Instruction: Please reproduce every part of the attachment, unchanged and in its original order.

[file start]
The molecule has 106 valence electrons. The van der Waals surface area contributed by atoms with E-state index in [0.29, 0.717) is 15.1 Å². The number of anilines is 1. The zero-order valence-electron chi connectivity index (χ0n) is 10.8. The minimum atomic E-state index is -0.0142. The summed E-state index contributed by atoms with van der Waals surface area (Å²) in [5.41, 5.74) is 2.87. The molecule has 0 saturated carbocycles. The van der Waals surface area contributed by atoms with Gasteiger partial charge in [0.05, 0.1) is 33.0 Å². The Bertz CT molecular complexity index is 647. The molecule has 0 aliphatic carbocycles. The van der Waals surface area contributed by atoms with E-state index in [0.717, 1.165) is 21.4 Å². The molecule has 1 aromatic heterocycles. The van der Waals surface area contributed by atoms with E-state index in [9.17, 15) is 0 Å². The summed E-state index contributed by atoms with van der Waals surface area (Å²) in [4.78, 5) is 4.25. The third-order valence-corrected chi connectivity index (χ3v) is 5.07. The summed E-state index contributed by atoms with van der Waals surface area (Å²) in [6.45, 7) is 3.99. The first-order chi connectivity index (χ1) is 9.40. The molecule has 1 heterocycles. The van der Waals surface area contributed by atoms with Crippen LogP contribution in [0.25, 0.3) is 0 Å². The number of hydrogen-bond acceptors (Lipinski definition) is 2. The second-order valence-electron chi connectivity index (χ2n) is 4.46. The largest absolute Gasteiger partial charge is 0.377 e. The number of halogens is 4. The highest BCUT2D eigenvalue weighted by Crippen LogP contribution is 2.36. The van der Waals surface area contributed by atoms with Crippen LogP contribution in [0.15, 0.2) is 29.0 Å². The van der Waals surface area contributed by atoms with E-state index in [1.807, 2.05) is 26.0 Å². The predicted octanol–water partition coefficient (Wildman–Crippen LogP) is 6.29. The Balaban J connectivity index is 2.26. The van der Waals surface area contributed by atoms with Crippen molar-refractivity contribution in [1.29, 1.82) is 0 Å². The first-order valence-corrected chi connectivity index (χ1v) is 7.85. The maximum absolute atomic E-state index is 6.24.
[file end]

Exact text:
The molecule has 106 valence electrons. The van der Waals surface area contributed by atoms with E-state index in [0.29, 0.717) is 15.1 Å². The number of anilines is 1. The zero-order valence-electron chi connectivity index (χ0n) is 10.8. The minimum atomic E-state index is -0.0142. The summed E-state index contributed by atoms with van der Waals surface area (Å²) in [5.41, 5.74) is 2.87. The molecule has 0 saturated carbocycles. The van der Waals surface area contributed by atoms with Gasteiger partial charge in [0.05, 0.1) is 33.0 Å². The Bertz CT molecular complexity index is 647. The molecule has 0 aliphatic carbocycles. The van der Waals surface area contributed by atoms with E-state index in [0.717, 1.165) is 21.4 Å². The molecule has 1 aromatic heterocycles. The van der Waals surface area contributed by atoms with E-state index in [9.17, 15) is 0 Å². The summed E-state index contributed by atoms with van der Waals surface area (Å²) in [4.78, 5) is 4.25. The third-order valence-corrected chi connectivity index (χ3v) is 5.07. The summed E-state index contributed by atoms with van der Waals surface area (Å²) in [6.45, 7) is 3.99. The first-order chi connectivity index (χ1) is 9.40. The molecule has 1 heterocycles. The van der Waals surface area contributed by atoms with Crippen LogP contribution in [0.25, 0.3) is 0 Å². The number of hydrogen-bond acceptors (Lipinski definition) is 2. The second-order valence-electron chi connectivity index (χ2n) is 4.46. The largest absolute Gasteiger partial charge is 0.377 e. The number of halogens is 4. The highest BCUT2D eigenvalue weighted by Crippen LogP contribution is 2.36. The van der Waals surface area contributed by atoms with Crippen LogP contribution in [0.15, 0.2) is 29.0 Å². The van der Waals surface area contributed by atoms with E-state index in [1.807, 2.05) is 26.0 Å². The predicted octanol–water partition coefficient (Wildman–Crippen LogP) is 6.29. The Balaban J connectivity index is 2.26. The van der Waals surface area contributed by atoms with Crippen molar-refractivity contribution in [1.29, 1.82) is 0 Å². The first-order valence-corrected chi connectivity index (χ1v) is 7.85. The maximum absolute atomic E-state index is 6.24.